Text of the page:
It has been a while since I write here. I have been shifting my priorities a bit. Writing blog is hard to get an audience, so I started a YouTube channel instead. Here is my first travel video about a New Year celebration at a Thai temple in Houston.

In Thailand, we have two new years. Songkran in April and the new year in January like everyone else. This one in January is not as fun and wet as Songkran, but we still celebrate it regardless.We like to start off a new year by making good karma so good things will come from it later. Most people do this by giving alms to the monks.

At Wat Buddhavas, the day starts with Buddhist chanting and sermons in the main hall. Some people stay at the temple to keep the eight precepts. That’s why they are wearing all white. After the chanting, people gathers to give alms to the monks. Since the new year is a major event, the line of people is very long. People gives all kind of things from dried instant noodle to fresh salads to the monks.

After the monk started eating, the people can pick up the foods and eat too. These foods are all free. If your new year resolution is to lose weight, these free and tasty Thai foods will not help you. I mean, I can say no to free junk foods. But it’s much harder to say no to free authentic Thai foods. You can also buy foods too. Here is Thai Fried Mussel, or Hoi Tod. It is a very rare dish to find in the US. It is similar to omelet but with better taste and more calorie.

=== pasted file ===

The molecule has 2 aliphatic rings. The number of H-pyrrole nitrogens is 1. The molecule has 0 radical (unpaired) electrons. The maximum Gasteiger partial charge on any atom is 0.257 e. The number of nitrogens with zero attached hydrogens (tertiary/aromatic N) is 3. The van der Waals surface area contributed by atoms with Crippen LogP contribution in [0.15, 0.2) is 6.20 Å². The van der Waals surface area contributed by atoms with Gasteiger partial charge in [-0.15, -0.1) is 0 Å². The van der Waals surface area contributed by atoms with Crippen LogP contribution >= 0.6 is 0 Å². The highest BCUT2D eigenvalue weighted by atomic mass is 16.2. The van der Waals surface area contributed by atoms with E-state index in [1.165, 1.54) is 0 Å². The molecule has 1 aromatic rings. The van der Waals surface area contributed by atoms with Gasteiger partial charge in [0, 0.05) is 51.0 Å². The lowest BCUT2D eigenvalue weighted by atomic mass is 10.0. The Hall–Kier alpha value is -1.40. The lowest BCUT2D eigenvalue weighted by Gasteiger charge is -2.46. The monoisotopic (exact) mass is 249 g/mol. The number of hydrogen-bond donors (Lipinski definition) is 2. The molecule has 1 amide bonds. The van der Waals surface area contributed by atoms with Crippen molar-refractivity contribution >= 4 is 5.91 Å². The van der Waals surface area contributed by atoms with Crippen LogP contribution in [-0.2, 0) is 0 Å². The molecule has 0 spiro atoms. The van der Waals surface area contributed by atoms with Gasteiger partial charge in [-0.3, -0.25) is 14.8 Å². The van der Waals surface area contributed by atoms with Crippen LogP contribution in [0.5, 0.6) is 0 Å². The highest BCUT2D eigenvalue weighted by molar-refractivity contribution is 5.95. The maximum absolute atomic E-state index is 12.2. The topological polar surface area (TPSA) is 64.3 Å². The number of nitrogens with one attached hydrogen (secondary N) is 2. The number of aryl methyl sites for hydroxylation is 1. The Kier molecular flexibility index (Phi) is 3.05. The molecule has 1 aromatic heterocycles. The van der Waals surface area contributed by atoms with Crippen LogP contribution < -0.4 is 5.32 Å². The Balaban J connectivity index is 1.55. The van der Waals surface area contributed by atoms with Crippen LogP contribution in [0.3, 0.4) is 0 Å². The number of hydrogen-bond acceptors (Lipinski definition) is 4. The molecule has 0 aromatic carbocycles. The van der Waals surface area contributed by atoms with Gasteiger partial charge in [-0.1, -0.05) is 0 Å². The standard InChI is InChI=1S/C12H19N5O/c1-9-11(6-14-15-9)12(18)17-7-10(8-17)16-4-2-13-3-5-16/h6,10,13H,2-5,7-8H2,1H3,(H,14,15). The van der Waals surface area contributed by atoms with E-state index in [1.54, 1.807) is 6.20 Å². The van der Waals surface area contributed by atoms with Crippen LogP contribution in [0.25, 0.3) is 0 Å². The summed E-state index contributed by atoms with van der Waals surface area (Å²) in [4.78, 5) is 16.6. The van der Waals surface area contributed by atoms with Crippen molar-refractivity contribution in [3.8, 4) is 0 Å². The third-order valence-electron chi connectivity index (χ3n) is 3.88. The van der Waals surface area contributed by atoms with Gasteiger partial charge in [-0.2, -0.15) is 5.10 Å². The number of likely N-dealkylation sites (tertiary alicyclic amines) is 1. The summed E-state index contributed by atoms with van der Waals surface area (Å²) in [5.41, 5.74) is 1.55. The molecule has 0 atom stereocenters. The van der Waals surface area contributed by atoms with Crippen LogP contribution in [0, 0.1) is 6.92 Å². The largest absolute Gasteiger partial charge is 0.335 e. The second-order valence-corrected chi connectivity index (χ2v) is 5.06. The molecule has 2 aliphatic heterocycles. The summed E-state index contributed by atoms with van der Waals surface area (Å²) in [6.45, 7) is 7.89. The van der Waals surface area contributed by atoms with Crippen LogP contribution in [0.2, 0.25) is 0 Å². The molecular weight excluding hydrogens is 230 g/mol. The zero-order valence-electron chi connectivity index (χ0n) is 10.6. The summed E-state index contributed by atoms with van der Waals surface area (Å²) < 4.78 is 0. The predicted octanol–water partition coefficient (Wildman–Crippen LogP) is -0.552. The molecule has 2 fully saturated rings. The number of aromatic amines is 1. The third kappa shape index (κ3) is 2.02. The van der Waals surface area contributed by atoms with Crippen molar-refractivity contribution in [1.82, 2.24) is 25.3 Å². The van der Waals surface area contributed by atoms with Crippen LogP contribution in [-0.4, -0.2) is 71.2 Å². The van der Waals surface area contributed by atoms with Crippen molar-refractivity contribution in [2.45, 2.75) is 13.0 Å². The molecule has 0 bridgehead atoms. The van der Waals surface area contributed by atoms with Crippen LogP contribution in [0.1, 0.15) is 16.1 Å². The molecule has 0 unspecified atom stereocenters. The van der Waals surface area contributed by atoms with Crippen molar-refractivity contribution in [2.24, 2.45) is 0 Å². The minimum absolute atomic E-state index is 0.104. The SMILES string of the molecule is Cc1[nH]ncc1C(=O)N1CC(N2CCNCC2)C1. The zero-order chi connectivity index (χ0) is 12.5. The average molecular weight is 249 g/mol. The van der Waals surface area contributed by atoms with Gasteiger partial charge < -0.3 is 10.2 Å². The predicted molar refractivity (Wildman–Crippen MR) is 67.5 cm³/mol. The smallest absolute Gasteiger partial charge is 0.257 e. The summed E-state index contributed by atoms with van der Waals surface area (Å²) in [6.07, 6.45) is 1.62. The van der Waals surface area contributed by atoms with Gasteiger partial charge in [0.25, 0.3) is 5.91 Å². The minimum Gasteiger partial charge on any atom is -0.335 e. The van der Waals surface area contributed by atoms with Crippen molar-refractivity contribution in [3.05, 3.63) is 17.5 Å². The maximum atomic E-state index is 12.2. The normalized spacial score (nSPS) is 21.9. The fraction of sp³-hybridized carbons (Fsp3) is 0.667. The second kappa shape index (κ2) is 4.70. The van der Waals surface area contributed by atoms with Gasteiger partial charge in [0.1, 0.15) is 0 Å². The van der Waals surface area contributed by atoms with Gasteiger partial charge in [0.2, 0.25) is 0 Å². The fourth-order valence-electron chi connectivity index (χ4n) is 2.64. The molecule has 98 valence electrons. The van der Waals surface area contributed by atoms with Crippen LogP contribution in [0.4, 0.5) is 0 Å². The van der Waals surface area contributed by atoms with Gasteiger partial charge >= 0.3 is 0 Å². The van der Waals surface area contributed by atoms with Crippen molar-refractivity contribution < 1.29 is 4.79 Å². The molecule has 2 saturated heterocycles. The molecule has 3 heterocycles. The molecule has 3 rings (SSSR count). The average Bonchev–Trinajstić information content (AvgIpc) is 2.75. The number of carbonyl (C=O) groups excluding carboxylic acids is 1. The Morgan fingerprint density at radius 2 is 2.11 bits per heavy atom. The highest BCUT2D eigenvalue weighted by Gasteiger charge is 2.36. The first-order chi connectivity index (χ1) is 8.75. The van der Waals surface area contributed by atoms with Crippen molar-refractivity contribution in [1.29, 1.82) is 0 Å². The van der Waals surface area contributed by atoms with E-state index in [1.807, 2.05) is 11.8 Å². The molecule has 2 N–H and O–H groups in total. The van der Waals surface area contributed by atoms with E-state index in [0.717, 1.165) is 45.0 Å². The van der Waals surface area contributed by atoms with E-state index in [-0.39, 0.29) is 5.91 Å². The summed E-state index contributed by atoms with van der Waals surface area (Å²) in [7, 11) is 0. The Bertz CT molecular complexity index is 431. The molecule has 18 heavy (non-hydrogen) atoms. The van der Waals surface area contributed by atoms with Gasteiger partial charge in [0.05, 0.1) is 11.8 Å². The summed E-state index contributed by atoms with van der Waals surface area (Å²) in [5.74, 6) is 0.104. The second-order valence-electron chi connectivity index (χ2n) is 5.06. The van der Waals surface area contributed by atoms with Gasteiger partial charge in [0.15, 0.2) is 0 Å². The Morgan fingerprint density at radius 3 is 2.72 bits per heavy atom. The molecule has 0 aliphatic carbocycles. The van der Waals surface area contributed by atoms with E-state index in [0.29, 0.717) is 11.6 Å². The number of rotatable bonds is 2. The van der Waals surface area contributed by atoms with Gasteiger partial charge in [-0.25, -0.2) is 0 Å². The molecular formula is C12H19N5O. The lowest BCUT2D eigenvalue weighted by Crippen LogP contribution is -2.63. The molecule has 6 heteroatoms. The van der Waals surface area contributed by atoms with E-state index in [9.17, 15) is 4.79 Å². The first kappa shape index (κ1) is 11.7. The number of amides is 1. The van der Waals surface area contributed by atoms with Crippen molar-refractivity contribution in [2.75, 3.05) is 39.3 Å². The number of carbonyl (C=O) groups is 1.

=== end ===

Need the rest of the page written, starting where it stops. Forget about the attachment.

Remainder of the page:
What I like about a festival in Wat Buddhavas like this are the foods. There is all kind of rare and authentic Thai foods available. Most Thai restaurants in Houston do not make these dishes. Even if they do, they don’t make them for Thai people. So they are not authentic.

On top of all the foods, there is live Thai traditional music. Wat Buddhavas has a Sunday school program for this. The classes are nearly free and open to everyone who wishes to study Thai culture.

Categories: Travel

2 Comments

New Year at Wat Buddhavas, Houston

  1. How Houston has changed since I grew up there in the sixties. Back then there were two religions. French Catholic and Anglo-Saxon Protestant Evangelical. Possibly Voodoo and Santeria were there as well but hidden. Refreshing to see Buddism in Houston. I was not aware that there was even a Thai community there now.

Leave a Reply